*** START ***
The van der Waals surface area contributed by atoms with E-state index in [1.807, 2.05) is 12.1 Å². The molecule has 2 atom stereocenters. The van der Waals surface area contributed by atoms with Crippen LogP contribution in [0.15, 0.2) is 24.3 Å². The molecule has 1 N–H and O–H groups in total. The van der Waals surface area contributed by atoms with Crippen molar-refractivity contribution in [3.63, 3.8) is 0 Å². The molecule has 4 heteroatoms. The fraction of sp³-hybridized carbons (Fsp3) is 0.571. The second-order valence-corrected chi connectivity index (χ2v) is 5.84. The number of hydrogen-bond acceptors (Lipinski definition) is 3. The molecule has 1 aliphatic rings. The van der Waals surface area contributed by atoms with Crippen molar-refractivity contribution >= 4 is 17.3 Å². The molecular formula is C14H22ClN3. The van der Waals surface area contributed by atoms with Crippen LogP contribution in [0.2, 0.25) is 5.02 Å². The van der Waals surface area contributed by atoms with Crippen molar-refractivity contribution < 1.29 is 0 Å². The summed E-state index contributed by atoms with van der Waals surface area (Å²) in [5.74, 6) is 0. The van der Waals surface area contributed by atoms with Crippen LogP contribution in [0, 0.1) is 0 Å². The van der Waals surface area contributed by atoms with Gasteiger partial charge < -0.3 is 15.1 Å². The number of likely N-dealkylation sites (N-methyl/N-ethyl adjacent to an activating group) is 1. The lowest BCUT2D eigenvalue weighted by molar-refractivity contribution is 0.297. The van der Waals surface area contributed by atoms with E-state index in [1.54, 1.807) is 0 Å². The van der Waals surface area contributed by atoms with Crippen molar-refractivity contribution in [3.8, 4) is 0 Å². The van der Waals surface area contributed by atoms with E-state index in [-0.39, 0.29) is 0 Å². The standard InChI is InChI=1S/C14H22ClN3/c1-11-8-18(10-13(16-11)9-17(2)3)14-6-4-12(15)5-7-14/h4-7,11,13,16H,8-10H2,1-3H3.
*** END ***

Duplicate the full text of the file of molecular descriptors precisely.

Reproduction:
The van der Waals surface area contributed by atoms with E-state index in [1.807, 2.05) is 12.1 Å². The molecule has 2 atom stereocenters. The van der Waals surface area contributed by atoms with Crippen LogP contribution in [0.15, 0.2) is 24.3 Å². The molecule has 1 N–H and O–H groups in total. The van der Waals surface area contributed by atoms with Crippen molar-refractivity contribution in [3.63, 3.8) is 0 Å². The molecule has 4 heteroatoms. The fraction of sp³-hybridized carbons (Fsp3) is 0.571. The second-order valence-corrected chi connectivity index (χ2v) is 5.84. The number of hydrogen-bond acceptors (Lipinski definition) is 3. The molecule has 1 aliphatic rings. The van der Waals surface area contributed by atoms with Crippen molar-refractivity contribution >= 4 is 17.3 Å². The molecular formula is C14H22ClN3. The van der Waals surface area contributed by atoms with Crippen LogP contribution in [0.2, 0.25) is 5.02 Å². The van der Waals surface area contributed by atoms with Crippen molar-refractivity contribution < 1.29 is 0 Å². The summed E-state index contributed by atoms with van der Waals surface area (Å²) in [5.74, 6) is 0. The van der Waals surface area contributed by atoms with Crippen LogP contribution in [0, 0.1) is 0 Å². The van der Waals surface area contributed by atoms with Gasteiger partial charge < -0.3 is 15.1 Å². The number of likely N-dealkylation sites (N-methyl/N-ethyl adjacent to an activating group) is 1. The lowest BCUT2D eigenvalue weighted by molar-refractivity contribution is 0.297. The van der Waals surface area contributed by atoms with E-state index in [1.54, 1.807) is 0 Å². The van der Waals surface area contributed by atoms with Crippen molar-refractivity contribution in [3.8, 4) is 0 Å². The van der Waals surface area contributed by atoms with E-state index in [-0.39, 0.29) is 0 Å². The standard InChI is InChI=1S/C14H22ClN3/c1-11-8-18(10-13(16-11)9-17(2)3)14-6-4-12(15)5-7-14/h4-7,11,13,16H,8-10H2,1-3H3.